Interior Department won’t pursue appeal of Colowyo shut-down ruling
DENVER— The U.S. Department of the Interior has decided not to pursue an appeal of U.S. District Court Judge R. Brooke Jackson’s ruling against the Colowyo coal mine, which provides 220 jobs. The May 8 ruling in favor of WildEarth Guardians, the Santa Fe-based anti-coal group, has sparked outrage across the state and hundreds of companies have dropped their support of the radical group.
“What we are seeing is an attack on the livelihoods of Coloradans by anti-energy special interests based out of Santa Fe, coupled with a lack of action from the department of the interior despite lawmakers on both sides of the aisle coming together to fight for the mine,” said Jonathan Lockwood, executive director of Advancing Colorado, a free market advocacy group. “If this mine is shut down we will see a community economically crippled and families hurt, all in the name of radical special interests. What did the hardworking families in Craig ever do to deserve this?”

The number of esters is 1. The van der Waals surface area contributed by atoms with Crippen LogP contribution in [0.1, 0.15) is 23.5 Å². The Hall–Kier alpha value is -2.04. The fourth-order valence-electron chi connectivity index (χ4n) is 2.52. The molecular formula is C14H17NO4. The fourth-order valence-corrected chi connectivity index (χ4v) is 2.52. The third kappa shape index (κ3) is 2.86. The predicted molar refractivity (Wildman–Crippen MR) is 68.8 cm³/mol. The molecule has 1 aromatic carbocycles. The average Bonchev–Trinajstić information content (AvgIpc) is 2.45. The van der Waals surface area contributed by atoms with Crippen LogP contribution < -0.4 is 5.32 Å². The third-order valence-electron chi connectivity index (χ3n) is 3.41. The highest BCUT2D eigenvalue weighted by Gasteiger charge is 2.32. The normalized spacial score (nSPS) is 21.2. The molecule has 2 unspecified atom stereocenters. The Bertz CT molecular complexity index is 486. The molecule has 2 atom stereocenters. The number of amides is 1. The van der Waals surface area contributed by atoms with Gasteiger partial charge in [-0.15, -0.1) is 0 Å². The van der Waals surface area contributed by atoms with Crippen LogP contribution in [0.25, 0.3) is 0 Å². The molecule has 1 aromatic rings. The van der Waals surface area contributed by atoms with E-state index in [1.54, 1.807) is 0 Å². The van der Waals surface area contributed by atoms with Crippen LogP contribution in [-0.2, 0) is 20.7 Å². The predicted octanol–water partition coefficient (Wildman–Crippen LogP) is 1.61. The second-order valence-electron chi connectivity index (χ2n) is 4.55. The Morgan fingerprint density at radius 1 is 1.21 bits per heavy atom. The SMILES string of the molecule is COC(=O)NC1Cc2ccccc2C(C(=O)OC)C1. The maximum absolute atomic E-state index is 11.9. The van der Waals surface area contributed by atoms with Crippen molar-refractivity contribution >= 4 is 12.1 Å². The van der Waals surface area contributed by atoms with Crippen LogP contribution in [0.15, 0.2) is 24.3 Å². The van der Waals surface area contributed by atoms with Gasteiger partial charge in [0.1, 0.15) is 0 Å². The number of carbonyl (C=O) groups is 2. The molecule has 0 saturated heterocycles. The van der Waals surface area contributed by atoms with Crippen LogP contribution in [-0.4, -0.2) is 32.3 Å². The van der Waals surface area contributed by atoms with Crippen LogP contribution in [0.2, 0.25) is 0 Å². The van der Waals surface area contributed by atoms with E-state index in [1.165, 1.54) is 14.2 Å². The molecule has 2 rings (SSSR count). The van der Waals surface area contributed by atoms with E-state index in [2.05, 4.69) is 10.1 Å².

Lee Boughey, Tri-State’s senior manager of corporate communications and public affairs, told the Craig Daily Press that they were disappointed that the government did not appeal the federal district court’s decision.
The ruling concluded the Interior Department’s office of surface mining “fell short” in its 2007 permit allowing the mine to expand, by failing to comply with the strict regulations surrounding public notice and air quality control.
The Colowyo mine provides electricity to neighboring states, which has caused other states’ senators to join Colorado lawmakers in asking the Department of Interior to help keep the Colowyo Mine open. The mine provides coal to Tri-State power, which also supplies electricity to western Nebraska.